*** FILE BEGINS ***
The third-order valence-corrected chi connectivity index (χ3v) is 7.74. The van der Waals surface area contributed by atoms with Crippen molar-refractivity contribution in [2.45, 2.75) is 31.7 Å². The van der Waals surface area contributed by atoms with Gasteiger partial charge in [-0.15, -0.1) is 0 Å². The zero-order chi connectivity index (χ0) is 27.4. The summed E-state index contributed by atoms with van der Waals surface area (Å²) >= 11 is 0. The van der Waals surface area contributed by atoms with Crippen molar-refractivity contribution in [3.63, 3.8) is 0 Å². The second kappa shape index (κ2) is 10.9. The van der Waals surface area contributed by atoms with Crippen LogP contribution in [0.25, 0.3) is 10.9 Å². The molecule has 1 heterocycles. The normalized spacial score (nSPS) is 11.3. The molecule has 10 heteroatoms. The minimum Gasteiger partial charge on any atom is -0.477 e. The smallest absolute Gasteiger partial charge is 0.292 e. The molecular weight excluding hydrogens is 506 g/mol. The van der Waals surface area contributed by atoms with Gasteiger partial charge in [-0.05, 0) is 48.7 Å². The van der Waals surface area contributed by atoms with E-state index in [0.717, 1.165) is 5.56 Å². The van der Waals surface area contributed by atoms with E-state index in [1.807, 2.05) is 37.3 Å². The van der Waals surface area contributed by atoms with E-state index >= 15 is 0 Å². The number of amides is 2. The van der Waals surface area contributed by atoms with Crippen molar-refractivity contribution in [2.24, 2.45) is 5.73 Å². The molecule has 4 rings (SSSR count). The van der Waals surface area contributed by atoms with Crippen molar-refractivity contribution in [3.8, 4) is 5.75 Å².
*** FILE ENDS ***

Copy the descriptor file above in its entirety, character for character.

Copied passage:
The third-order valence-corrected chi connectivity index (χ3v) is 7.74. The van der Waals surface area contributed by atoms with Crippen molar-refractivity contribution in [2.45, 2.75) is 31.7 Å². The van der Waals surface area contributed by atoms with Gasteiger partial charge in [-0.15, -0.1) is 0 Å². The zero-order chi connectivity index (χ0) is 27.4. The summed E-state index contributed by atoms with van der Waals surface area (Å²) >= 11 is 0. The van der Waals surface area contributed by atoms with Crippen molar-refractivity contribution in [3.63, 3.8) is 0 Å². The second kappa shape index (κ2) is 10.9. The van der Waals surface area contributed by atoms with Crippen LogP contribution in [0.25, 0.3) is 10.9 Å². The molecule has 1 heterocycles. The normalized spacial score (nSPS) is 11.3. The molecule has 10 heteroatoms. The minimum Gasteiger partial charge on any atom is -0.477 e. The smallest absolute Gasteiger partial charge is 0.292 e. The molecular weight excluding hydrogens is 506 g/mol. The van der Waals surface area contributed by atoms with Gasteiger partial charge in [-0.05, 0) is 48.7 Å². The van der Waals surface area contributed by atoms with E-state index in [0.717, 1.165) is 5.56 Å². The van der Waals surface area contributed by atoms with E-state index in [1.807, 2.05) is 37.3 Å². The van der Waals surface area contributed by atoms with E-state index >= 15 is 0 Å². The number of amides is 2. The van der Waals surface area contributed by atoms with Crippen molar-refractivity contribution in [2.24, 2.45) is 5.73 Å². The molecule has 4 rings (SSSR count). The van der Waals surface area contributed by atoms with Crippen molar-refractivity contribution in [3.8, 4) is 5.75 Å².